An argument for the price of secrecy in the freedom of information debate

Limiting civil liberties and the right to privacy in the name of defending a liberal democratic nation is the ultimate hypocrisy. Modern, western liberal democracies exist to protect the rights of their citizens. The great John Lockespiritual father of the modern liberal democracies, believed that all people were born with god-given rights, one of which was liberty, and that the purpose of governments was to protect those rights.

An argument for the price of secrecy in the freedom of information debate

Limiting civil liberties and the right to privacy in the name of defending a liberal democratic nation is the ultimate hypocrisy.

An argument for the price of secrecy in the freedom of information debate

Modern, western liberal democracies exist to protect the rights of their citizens. The great John Lockespiritual father of the modern liberal democracies, believed that all people were born with god-given rights, one of which was liberty, and that the purpose of governments was to protect those rights.

If that same government is attacking our liberty and our privacy under the guise of keeping us secure, than it is betraying its very essence. Yes, governments are beholden to protect the natural rights of their citizens, but that is just one of many tasks of governing.

Without the social contract we are nothing but intelligent animals, writhing in the state of nature. When we sign the social contract figuratively that is we give up some of our rights to the government in order that we may be protected, and sometimes that government might have to infringe on our other rights in order to protect us.

Overvaluing the Risk of Terrorism In many cases, invasive surveillance laws are passed amidst panic, often right after a terrorist attack when citizens are scared and desperate for anything to make them feel secure again.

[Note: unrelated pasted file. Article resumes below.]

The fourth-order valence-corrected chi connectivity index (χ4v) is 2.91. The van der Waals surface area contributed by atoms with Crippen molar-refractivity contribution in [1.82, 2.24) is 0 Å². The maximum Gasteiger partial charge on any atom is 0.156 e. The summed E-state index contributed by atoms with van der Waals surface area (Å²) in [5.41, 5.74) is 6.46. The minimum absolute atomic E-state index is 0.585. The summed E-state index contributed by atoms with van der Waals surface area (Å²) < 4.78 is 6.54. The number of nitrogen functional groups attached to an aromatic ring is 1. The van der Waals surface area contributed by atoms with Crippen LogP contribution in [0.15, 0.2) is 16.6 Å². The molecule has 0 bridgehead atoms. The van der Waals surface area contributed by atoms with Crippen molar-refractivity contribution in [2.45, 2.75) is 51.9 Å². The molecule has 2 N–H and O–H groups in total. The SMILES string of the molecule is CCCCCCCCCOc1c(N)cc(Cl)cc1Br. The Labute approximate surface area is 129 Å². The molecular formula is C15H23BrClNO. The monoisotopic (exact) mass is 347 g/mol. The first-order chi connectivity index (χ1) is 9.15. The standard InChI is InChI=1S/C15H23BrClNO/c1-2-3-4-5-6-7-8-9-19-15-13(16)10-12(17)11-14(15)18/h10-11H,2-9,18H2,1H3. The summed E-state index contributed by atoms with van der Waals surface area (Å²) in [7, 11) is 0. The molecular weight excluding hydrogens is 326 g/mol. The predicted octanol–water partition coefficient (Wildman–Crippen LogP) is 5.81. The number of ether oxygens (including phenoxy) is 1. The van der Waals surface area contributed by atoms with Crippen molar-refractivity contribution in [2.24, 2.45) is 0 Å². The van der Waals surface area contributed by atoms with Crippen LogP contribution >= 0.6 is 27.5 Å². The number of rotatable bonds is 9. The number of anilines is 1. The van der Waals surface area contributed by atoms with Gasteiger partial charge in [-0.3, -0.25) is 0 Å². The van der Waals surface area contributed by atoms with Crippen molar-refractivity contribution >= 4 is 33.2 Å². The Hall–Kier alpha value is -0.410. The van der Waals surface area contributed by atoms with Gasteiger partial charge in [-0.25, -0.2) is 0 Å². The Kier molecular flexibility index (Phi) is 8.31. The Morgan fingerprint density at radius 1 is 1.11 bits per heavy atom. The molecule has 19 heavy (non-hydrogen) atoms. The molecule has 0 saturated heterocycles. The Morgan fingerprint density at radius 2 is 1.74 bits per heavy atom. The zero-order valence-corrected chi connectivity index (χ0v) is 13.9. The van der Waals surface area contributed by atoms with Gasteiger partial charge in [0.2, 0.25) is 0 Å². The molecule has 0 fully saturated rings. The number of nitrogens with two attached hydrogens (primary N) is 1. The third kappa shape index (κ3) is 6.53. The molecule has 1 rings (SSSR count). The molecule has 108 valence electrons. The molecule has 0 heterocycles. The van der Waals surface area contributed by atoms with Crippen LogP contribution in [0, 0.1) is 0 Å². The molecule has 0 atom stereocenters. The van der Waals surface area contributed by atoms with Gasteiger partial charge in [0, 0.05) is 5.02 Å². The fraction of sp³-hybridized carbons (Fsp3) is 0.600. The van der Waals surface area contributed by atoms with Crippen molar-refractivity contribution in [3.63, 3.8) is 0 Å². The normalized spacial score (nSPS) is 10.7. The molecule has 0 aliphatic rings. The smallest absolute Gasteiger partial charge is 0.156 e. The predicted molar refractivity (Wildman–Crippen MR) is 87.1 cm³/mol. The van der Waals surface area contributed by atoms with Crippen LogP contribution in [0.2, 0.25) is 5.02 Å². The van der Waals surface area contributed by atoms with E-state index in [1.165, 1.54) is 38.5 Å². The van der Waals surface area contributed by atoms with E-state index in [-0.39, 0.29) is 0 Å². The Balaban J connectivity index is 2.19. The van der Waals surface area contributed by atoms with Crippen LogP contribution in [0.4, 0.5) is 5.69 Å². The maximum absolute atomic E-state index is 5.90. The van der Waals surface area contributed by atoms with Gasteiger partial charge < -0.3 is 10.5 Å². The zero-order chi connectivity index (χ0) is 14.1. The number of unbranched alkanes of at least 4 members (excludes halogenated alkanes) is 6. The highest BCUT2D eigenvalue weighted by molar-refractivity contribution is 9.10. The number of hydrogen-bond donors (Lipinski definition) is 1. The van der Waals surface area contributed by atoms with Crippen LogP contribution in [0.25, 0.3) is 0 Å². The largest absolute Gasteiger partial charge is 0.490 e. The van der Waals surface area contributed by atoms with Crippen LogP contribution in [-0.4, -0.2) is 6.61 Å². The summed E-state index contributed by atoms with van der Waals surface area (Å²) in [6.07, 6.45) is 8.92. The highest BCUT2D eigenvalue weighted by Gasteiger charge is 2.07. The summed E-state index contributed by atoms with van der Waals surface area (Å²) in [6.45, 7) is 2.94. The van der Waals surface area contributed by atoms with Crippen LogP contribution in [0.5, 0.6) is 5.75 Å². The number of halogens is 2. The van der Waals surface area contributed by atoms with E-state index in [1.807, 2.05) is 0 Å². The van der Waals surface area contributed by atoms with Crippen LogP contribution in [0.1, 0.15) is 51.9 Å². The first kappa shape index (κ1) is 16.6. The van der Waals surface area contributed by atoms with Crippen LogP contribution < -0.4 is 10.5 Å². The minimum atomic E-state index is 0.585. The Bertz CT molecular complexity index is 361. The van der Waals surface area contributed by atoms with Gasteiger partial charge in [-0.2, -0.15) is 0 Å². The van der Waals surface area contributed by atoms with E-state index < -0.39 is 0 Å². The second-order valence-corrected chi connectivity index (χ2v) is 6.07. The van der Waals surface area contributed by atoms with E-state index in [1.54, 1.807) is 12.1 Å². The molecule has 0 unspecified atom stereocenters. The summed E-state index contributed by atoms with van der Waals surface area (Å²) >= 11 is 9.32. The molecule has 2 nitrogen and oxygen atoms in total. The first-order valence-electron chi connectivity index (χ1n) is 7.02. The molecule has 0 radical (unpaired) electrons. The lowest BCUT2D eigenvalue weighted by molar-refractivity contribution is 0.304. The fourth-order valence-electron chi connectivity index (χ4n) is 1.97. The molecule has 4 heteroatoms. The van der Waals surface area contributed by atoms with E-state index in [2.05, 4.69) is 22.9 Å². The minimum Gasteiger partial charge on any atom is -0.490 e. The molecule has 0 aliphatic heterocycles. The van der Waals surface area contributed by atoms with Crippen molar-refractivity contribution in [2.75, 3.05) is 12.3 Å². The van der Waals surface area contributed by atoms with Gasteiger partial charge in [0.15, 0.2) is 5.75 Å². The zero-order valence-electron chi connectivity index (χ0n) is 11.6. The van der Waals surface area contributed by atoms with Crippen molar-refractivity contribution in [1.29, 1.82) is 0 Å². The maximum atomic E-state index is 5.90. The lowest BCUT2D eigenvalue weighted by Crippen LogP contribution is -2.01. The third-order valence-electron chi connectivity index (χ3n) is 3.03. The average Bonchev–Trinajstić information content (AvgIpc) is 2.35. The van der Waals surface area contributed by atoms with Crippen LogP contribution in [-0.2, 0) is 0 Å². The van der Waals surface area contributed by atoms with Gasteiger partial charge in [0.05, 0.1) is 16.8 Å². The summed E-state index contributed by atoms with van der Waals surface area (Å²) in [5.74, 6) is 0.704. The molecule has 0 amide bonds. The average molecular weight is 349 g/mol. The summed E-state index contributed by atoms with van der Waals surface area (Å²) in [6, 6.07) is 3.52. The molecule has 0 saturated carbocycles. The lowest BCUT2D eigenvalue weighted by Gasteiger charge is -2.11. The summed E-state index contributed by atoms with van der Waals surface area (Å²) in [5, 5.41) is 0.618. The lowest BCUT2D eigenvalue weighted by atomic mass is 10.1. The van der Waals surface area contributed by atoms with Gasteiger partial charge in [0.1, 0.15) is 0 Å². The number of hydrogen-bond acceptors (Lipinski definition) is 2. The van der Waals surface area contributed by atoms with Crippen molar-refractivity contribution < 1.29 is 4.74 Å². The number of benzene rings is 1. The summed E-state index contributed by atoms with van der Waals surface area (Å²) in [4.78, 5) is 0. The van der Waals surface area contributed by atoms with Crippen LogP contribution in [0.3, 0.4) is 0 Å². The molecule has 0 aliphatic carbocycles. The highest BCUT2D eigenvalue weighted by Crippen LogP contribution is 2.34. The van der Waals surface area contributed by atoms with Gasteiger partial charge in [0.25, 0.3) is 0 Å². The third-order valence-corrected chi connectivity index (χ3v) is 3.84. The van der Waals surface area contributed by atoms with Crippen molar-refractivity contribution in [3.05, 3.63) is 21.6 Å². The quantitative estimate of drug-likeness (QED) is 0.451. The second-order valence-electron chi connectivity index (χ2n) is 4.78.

It was in such a climate, just after the September 11 terrorist attacks, that the US government passed the Patriot Act. In these desperate times people rally together, but they are also easily manipulated.

Data sharing and a climate of fear

It is these moments of crisis that prudence is more important than ever. The hysteria caused by terrorist attacks is largely caused by a cognitive bias rampant in the human race known as the availability heuristic. The availability heuristic causes people to consider something more dangerous or more imminent when they can easily bring it to mind and imagine it.

It is almost always because of these types of exaggerated risks that our governments take away our freedoms in exchange for security. First of all, the reason that there have been so few terrorist attacks in the last ten years is the direct result of measures such as the Patriot Act.

It is true that people tend to over-value the likelihood of a terrorist attack, but I for one would like to keep it that way so that we remain vigilant. National security is a constant project.

It is more than preventing individual terrorist attacks, it is knowing what our enemies are doing at all times. Why Not Use Legal Channels?